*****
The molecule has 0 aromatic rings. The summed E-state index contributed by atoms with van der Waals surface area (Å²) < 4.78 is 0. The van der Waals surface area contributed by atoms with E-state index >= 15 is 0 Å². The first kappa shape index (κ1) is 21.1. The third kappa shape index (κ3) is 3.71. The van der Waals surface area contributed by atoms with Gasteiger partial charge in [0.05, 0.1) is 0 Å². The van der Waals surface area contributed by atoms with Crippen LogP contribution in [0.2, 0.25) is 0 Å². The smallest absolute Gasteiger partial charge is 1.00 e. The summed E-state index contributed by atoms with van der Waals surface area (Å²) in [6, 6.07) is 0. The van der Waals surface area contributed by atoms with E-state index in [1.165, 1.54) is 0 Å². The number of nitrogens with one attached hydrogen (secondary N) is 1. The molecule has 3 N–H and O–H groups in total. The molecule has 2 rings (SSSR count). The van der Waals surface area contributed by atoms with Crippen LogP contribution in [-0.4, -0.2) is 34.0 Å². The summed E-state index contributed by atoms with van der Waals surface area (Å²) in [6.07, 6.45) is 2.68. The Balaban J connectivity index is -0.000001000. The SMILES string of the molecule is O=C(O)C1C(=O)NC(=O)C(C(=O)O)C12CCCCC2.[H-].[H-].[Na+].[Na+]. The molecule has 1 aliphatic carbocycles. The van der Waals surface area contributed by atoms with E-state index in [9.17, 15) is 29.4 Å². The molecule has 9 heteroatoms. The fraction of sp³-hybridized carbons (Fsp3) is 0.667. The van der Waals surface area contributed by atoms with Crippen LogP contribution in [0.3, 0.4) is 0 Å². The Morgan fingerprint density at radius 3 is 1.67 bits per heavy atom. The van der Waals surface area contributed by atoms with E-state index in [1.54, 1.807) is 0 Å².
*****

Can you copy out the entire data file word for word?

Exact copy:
The molecule has 0 aromatic rings. The summed E-state index contributed by atoms with van der Waals surface area (Å²) < 4.78 is 0. The van der Waals surface area contributed by atoms with E-state index >= 15 is 0 Å². The first kappa shape index (κ1) is 21.1. The third kappa shape index (κ3) is 3.71. The van der Waals surface area contributed by atoms with Gasteiger partial charge in [0.05, 0.1) is 0 Å². The van der Waals surface area contributed by atoms with Crippen LogP contribution in [0.2, 0.25) is 0 Å². The smallest absolute Gasteiger partial charge is 1.00 e. The summed E-state index contributed by atoms with van der Waals surface area (Å²) in [6, 6.07) is 0. The van der Waals surface area contributed by atoms with E-state index in [1.165, 1.54) is 0 Å². The number of nitrogens with one attached hydrogen (secondary N) is 1. The molecule has 3 N–H and O–H groups in total. The molecule has 2 rings (SSSR count). The van der Waals surface area contributed by atoms with Crippen LogP contribution in [-0.4, -0.2) is 34.0 Å². The summed E-state index contributed by atoms with van der Waals surface area (Å²) in [6.07, 6.45) is 2.68. The Balaban J connectivity index is -0.000001000. The SMILES string of the molecule is O=C(O)C1C(=O)NC(=O)C(C(=O)O)C12CCCCC2.[H-].[H-].[Na+].[Na+]. The molecule has 1 aliphatic carbocycles. The van der Waals surface area contributed by atoms with E-state index in [9.17, 15) is 29.4 Å². The molecule has 9 heteroatoms. The fraction of sp³-hybridized carbons (Fsp3) is 0.667. The van der Waals surface area contributed by atoms with Crippen LogP contribution in [0.3, 0.4) is 0 Å². The Morgan fingerprint density at radius 3 is 1.67 bits per heavy atom. The van der Waals surface area contributed by atoms with E-state index in [1.54, 1.807) is 0 Å².